Broaden "recyclable' claim and recycling will follow, FTC told

By failing to broaden its definition of recyclable, the Federal Trade Commission has created a hindrance to the growth of local recycling programs, argues Jack Lewis, vice president of the Paperboard Packaging Council (PPC).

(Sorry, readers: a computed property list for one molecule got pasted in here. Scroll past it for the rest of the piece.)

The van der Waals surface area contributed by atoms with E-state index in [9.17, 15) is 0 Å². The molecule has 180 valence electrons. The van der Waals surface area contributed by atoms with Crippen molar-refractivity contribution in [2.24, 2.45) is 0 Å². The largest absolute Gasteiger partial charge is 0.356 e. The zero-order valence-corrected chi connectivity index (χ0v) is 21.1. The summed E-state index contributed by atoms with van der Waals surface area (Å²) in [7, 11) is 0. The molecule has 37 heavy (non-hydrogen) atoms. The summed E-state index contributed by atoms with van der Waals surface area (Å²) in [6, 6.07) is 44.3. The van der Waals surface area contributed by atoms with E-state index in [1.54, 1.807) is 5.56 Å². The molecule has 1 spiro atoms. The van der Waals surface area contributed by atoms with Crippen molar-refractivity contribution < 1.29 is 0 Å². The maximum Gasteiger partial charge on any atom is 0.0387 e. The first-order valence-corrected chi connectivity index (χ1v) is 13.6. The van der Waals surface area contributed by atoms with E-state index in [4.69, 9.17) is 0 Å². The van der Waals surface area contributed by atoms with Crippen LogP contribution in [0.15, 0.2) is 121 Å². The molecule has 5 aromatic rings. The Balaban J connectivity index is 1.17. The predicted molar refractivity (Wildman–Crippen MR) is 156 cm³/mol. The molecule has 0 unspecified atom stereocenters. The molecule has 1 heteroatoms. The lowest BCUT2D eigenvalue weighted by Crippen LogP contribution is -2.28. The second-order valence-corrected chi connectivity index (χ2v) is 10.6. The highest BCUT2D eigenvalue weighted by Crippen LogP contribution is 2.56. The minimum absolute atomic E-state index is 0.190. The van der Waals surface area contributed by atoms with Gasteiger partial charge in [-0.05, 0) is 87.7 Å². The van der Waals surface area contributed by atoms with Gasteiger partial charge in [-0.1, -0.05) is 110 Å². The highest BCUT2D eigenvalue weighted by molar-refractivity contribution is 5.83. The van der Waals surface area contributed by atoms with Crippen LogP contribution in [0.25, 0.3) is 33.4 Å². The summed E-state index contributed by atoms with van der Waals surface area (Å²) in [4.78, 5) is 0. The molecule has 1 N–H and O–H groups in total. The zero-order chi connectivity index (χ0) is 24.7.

Less restrictive guidelines would help manufacturers and users of paperboard packaging overcome public misunderstanding and past experience about its recyclability, Lewis said. Many consumers are unaware that several recyclers now accept paperboard. This sentiment arose from a two-day workshop in December, where FTC met with private and public interest groups to review its environmental claims guidelines. PPC urged FTC to allow use of "recyclable" on a label where a "significant number" of communities recycle the material, rather than the "substantial majority" required in current guidelines. The trade association also called for the term "recyclable" to be followed by a noun, e.g., "recyclable package," to reduce any misunderstanding by consumers. Those making the claim would be required to have documentation proving that there is an economically viable market for the recovered material in question. Some of the most significant input at the workshop came from Peter Bunten, speaking for the American Forest and Paper Association (AFPA). AFPA, said Bunten, had decided to change its position and support the PPC's position on the use of the term "recyclable." Bunten advised FTC that delegates from the International Standards Organization had adopted a similar standard at a meeting on recycling in Seoul, Korea. Given the importance of and emphasis on new international trade by federal agencies, this may have changed the commission's outlook on use of the term "recyclable," said PPC Vice President Jack Lewis. "I watched the expressions on the faces of the FTC representatives as Bunten spoke," Lewis said. "They were dumbfounded." Expectedly, FTC is hedging on whether it will adopt PPC's proposed standard. Speaking of the December workshop, Lee Peeler, associate director for advertising practices at FTC, says gamely that "the level of discussion was very good." He does say that FTC is rethinking the guidelines, and that his group will draft up recommendations to be voted on by the commission itself. The issue could be resolved by Spring.

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